The findings, revealed in new research published today (Wednesday 13th July) by the All-Party Parliamentary Group for ‘left behind’ neighbourhoods as part of its inquiry into levelling up, shows the great financial pressure on residents in those parts of England identified as being ‘left behind’.
The new research, ‘Financial vulnerability in ‘left behind’ neighbourhoods’ and ‘Child maintenance and fuel poverty in ‘left behind’ neighbourhoods’, produced by Oxford Consultants for Social Inclusion (OCSI) found:
- ‘Left behind’ areas face higher levels of financial, food and hardship vulnerability than other deprived areas, according to a series of measures produced by the British Red Cross of vulnerability to rising costs
- People living in ‘left behind’ areas have seen a sharper rise in fuel poverty than those in other deprived areas and England as a whole. Between 2011 and 2020 the proportion of households in fuel poverty in ‘left behind’ areas rose by 8.8 percentage points, compared with rises of 6.6 percentage points in other deprived areas and 2.3 percentage points across England.
- Areas identified as ‘left behind’ are also disproportionately affected by rising energy caps. The majority of ‘left behind’ wards are found in areas with a relatively high default tariff cap, with 142 of the 225 wards identified as ‘left behind’ (63.1%) in areas with a default tariff cap which is above the national average.
- More than a quarter of people living in ‘left behind’ areas are income deprived (26.7%) – this is higher than across other deprived areas (25.9%) and England as a whole (9%). Children living in ‘left behind’ areas are twice as likely to be income deprived than the national average (34% compared to 17.1% across England).
- A relatively high proportion of children in ‘left behind’ neighbourhoods live in households with a Child Maintenance Support (CMS) arrangement. Not only are they more likely to have maintenance owed from the CMS, with 98.7% of ‘left behind’ areas having a higher proportion of households with unpaid or underpaid child maintenance arrangements than the national average, but children are also less likely to receive childcare support from absent paying parents.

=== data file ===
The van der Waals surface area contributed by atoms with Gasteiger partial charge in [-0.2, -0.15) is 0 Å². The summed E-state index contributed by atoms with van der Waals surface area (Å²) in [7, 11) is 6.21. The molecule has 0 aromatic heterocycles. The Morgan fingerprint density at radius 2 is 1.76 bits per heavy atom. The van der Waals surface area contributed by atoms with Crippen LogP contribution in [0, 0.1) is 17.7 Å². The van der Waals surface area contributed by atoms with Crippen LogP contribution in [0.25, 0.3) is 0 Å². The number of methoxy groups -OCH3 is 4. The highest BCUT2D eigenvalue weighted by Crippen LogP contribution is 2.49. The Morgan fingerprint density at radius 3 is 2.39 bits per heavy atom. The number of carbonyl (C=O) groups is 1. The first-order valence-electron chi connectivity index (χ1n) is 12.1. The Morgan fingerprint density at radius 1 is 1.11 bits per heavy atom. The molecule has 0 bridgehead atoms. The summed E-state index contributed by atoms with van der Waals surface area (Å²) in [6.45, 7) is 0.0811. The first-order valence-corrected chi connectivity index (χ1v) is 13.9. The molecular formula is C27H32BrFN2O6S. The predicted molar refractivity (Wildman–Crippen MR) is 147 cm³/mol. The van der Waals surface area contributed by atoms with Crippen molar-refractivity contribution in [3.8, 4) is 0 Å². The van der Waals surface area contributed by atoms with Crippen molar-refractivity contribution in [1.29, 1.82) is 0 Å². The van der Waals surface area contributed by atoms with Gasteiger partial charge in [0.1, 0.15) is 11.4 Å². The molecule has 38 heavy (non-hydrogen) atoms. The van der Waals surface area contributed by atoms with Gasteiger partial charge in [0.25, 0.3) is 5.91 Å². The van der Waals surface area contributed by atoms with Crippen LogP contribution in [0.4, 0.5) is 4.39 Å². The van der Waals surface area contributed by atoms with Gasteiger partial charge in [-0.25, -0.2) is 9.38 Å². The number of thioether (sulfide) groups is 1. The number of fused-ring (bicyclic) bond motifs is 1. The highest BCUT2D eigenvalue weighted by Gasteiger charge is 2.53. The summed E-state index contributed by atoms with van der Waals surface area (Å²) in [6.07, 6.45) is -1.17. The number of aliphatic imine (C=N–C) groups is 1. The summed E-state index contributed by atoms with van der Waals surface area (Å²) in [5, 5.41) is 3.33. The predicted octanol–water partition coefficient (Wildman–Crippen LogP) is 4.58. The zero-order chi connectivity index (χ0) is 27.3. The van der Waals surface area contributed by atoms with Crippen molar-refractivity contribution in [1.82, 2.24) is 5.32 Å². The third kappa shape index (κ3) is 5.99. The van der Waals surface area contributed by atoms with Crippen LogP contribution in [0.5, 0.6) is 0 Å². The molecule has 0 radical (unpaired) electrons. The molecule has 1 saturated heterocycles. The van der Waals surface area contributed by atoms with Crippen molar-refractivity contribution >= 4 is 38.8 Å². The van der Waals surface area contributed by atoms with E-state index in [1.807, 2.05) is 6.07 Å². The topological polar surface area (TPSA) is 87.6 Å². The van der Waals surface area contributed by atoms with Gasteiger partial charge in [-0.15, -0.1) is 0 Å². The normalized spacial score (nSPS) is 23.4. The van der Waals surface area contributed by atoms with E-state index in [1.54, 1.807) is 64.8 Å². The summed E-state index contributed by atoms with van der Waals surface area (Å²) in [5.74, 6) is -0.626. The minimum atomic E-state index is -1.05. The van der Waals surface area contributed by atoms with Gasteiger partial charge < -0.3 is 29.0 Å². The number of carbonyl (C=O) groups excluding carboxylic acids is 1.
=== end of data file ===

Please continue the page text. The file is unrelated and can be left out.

Typically located in post-industrial areas in the East and West midlands and north of England, as well as coastal areas in the South East, neighbourhoods identified as ‘left behind’ rank within the top 10 per cent of most deprived areas according to the Index of Multiple Deprivation and the top 10 per cent of areas most in need as measured by the Community Needs Index, meaning they lack places and spaces to meet, digital connectivity and transport and an active and engaged community. People living in ‘left behind’ neighbourhoods have worse social and economic outcomes than people living in other, similarly deprived areas, experiencing higher unemployment, poor health outcomes, and lower levels of education attainment. This suggests the vital importance of accessible social infrastructure to the health and wellbeing of local communities.
The All-Party Parliamentary Group for ‘left behind’ neighbourhoods will consider the OCSI research alongside expert testimony at its inquiry session on 13th July, as part of its inquiry into levelling up. This will assess the extent to which the government’s levelling up policy programme – as set out in the recent Levelling Up White Paper – aligns with the needs and aspirations of people living in ‘Ieft behind’ areas, and its potential to improve their prospects. The inquiry’s second session explores levelling up economic outcomes, examining missions relating to living standards, digital connectivity and transport infrastructure, and the impact of the cost of living crisis. It will consider examples of how local community-led organisations are effectively developing strategies that can support the most ‘left behind’ neighbourhoods.
Co-chair of the APPG for ‘left behind’ neighbourhoods the Rt Hon Dame Diana Johnson DBE MP said: “This research for the APPG highlights the stark reality of the financial pressures faced by residents in ‘left behind’ areas – including areas such as Bransholme and Orchard Park in my Hull North constituency.
“With rising fuel costs, growing food poverty and worrying levels of financial insecurity, this research should be a wake-up call for the Government. It underlines the need for urgent action to address the cost of living crisis that will hit communities that have the least the hardest. This research shows that to genuinely ‘level up’ direct investment and funding must be targeted where it is needed most. Otherwise many of the most deprived will fall even further behind.”
Paul Howell MP, Officer of the APPG for ‘left behind’ neighbourhoods and co-chair of the second inquiry session said: “It is clear from this research that to improve economic outcomes for those communities, such as mine in Sedgefield, that for far too long have been ‘left behind’, we need to invest in people as well as places.
“As well as tackling financial inequality we must tackle the underlying social issues that also hold people back from reaching their full potential. For levelling up to be a success, we need to support community efforts and locally-led solutions and approaches that tackle the wide range of causes of inequality. Cost of living challenges mean the need for a Community Wealth Fund to do this has never been more timely and important.”
Barbara Slasor, community development lead for Gaunless Gateway Big Local said: “The cost of living is the last thing we need. We are quite a resilient community with a hell of a lot of skills which could provide a better future and a bit of work for people moving forward. But until they start putting in a consistent amount, on a larger scale, with a more cohesive approach, nothing’s going to change. They need to create jobs, create hope, create transport links.”